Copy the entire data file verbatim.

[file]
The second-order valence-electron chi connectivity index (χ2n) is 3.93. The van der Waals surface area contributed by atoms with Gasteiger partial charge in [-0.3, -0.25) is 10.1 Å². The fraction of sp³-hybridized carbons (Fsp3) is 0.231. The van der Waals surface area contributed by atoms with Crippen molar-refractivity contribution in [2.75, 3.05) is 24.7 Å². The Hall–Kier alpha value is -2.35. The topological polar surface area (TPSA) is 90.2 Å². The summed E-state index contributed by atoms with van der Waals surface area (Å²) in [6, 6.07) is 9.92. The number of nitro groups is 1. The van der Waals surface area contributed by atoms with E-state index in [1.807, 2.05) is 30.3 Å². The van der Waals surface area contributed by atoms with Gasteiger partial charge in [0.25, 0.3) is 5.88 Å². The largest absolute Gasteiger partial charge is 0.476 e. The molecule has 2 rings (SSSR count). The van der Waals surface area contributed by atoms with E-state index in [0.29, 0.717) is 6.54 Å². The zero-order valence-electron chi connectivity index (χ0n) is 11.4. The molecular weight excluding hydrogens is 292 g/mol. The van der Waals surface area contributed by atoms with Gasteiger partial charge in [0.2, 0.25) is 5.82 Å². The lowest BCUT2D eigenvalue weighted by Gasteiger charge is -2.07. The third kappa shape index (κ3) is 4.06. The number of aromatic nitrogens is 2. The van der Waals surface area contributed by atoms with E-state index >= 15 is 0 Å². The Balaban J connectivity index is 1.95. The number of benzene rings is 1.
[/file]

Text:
The second-order valence-electron chi connectivity index (χ2n) is 3.93. The van der Waals surface area contributed by atoms with Gasteiger partial charge in [-0.3, -0.25) is 10.1 Å². The fraction of sp³-hybridized carbons (Fsp3) is 0.231. The van der Waals surface area contributed by atoms with Crippen molar-refractivity contribution in [2.75, 3.05) is 24.7 Å². The Hall–Kier alpha value is -2.35. The topological polar surface area (TPSA) is 90.2 Å². The summed E-state index contributed by atoms with van der Waals surface area (Å²) in [6, 6.07) is 9.92. The number of nitro groups is 1. The van der Waals surface area contributed by atoms with E-state index in [1.807, 2.05) is 30.3 Å². The van der Waals surface area contributed by atoms with Gasteiger partial charge in [0.25, 0.3) is 5.88 Å². The largest absolute Gasteiger partial charge is 0.476 e. The molecule has 2 rings (SSSR count). The van der Waals surface area contributed by atoms with E-state index in [0.29, 0.717) is 6.54 Å². The zero-order valence-electron chi connectivity index (χ0n) is 11.4. The molecular weight excluding hydrogens is 292 g/mol. The van der Waals surface area contributed by atoms with Gasteiger partial charge in [0.2, 0.25) is 5.82 Å². The lowest BCUT2D eigenvalue weighted by Gasteiger charge is -2.07. The third kappa shape index (κ3) is 4.06. The number of aromatic nitrogens is 2. The van der Waals surface area contributed by atoms with E-state index >= 15 is 0 Å². The Balaban J connectivity index is 1.95. The number of benzene rings is 1.